- Tebas pursuing protective measures to prevent clubs breaking away
- La Liga president says clubs have already “been sanctioned by their own fans”
- Barcelona, Real Madrid and Atletico Madrid had signed up to Super League
Spanish soccer giants Real Madrid and Barcelona look set to escape sanction from their domestic league despite their continued commitment to the idea of a breakaway Super League.
Real president Florentino Perez still insists the project – which collapsed after nine of the 12 founder clubs withdrew earlier this week – was needed to “save football” while his Barca counterpart, Joan Laporta, described it as a “necessity”.
The Premier League is understood to still be considering sanctions against the six English clubs who threatened to break away even though they have now withdrawn, and has asked club representatives to stand down from positions on key league committees.
Even though the clubs stated their intention to remain in the Premier League, the formation of a closed Super League would have immediately devalued the English top flight by removing the race for European spots.
However, La Liga president Javier Tebas said there was unlikely to be any penalty for Spanish football’s big two, or for fellow rebels Atletico Madrid, despite the likelihood of a similar impact on his competition if it had gone ahead.
“We are not talking about sanctions,” he said at a press conference, via a translator.
“Everyone wants to cut people’s head off. We have procedures. There have been actions which have been dangerous for football but we will have to see how it all works out at the end.
“We shouldn’t rush into things at the moment, the most important thing is these clubs have been sanctioned by their own fans.
“Real Madrid and Barcelona are what they are today because of our competition. I think to be in our league they have to respect the competition [but] I really don’t think we need to apply any sanctions at the moment.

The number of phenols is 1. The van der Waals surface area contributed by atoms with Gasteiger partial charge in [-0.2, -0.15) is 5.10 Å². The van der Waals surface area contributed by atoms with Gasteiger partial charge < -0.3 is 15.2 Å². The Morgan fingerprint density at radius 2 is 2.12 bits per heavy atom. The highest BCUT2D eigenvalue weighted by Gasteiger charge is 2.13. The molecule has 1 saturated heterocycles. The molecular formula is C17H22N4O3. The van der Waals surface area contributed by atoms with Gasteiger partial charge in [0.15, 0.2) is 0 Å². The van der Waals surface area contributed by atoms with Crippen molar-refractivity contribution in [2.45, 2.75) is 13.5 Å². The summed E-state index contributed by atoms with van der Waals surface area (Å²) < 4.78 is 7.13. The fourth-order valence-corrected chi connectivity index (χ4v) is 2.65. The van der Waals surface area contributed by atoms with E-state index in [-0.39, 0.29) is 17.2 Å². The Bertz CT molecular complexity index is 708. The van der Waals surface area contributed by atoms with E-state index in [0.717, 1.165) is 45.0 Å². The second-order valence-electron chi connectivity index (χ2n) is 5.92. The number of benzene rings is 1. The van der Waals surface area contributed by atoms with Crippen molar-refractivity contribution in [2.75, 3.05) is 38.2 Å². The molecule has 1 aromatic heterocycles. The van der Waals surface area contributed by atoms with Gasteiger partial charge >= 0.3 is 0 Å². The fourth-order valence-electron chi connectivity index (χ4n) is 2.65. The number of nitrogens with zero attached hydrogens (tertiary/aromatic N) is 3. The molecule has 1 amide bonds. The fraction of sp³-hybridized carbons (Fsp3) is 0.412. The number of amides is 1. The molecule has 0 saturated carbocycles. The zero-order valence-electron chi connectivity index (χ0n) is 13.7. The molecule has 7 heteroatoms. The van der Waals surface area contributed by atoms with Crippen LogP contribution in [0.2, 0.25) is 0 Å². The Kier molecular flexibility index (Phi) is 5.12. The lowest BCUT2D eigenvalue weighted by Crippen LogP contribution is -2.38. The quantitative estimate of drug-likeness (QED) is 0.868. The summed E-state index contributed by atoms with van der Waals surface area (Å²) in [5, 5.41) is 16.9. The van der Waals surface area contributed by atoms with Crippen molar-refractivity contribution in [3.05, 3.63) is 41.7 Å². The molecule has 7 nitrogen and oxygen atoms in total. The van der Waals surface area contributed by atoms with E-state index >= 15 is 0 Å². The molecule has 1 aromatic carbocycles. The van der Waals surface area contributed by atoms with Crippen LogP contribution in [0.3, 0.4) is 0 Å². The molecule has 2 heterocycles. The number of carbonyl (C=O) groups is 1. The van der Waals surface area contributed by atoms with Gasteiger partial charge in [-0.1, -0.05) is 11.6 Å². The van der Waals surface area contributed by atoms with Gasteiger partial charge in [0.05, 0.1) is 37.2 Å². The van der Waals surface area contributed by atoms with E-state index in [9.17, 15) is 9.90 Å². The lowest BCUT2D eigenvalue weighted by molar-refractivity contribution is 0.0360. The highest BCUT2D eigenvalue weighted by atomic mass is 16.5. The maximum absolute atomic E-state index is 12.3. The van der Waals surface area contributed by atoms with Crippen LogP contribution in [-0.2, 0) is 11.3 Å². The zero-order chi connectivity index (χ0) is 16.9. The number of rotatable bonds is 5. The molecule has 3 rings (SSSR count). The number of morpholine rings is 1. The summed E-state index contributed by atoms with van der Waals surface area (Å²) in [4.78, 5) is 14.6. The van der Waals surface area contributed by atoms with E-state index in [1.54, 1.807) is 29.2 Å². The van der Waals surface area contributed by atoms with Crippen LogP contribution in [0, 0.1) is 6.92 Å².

“We are studying the situation. Rather than sanctions we are looking at protective measures so that this doesn’t happen again.
“They haven’t abandoned La Liga. They abandoned the idea of European competition.”
The 39 Spanish first and second tier clubs not invited to join the Super League have unanimously rejected the breakaway competition, but the president of one of them, Villarreal’s Fernando Roig, said he was totally against a ban for these clubs.
“We have to sit around the table and talk,” Roig said.
Tebas repeatedly questioned the motives of Perez and Laporta in talking up the Super League and said: “If it was good for football, as Perez has said, they wouldn’t have done it behind our backs.”
The collapse of the Super League appears to have shifted the balance of power in European soccer, and opened up the possibility of the format for the new-look Champions League, which was only approved on 19th April, being revisited.
The format includes some major concessions to the big clubs such as more matches in the group phase and a qualification ‘safety net’ for those traditional European heavyweights who have a bad season domestically.
European Leagues, whose representative on the Uefa Executive Committee is now Tebas, had called for a reduction in matches and for more domestic champions from a wider range of countries to be granted access.
Asked whether the dynamics had shifted, Tebas said: “This is a discussion I don’t want to get into right now because we are coming out of a state of shock.
“It’s good that you mentioned this because a lot of European football needs to be going in a different direction. I think the threat of a Super League has ended for a long time.”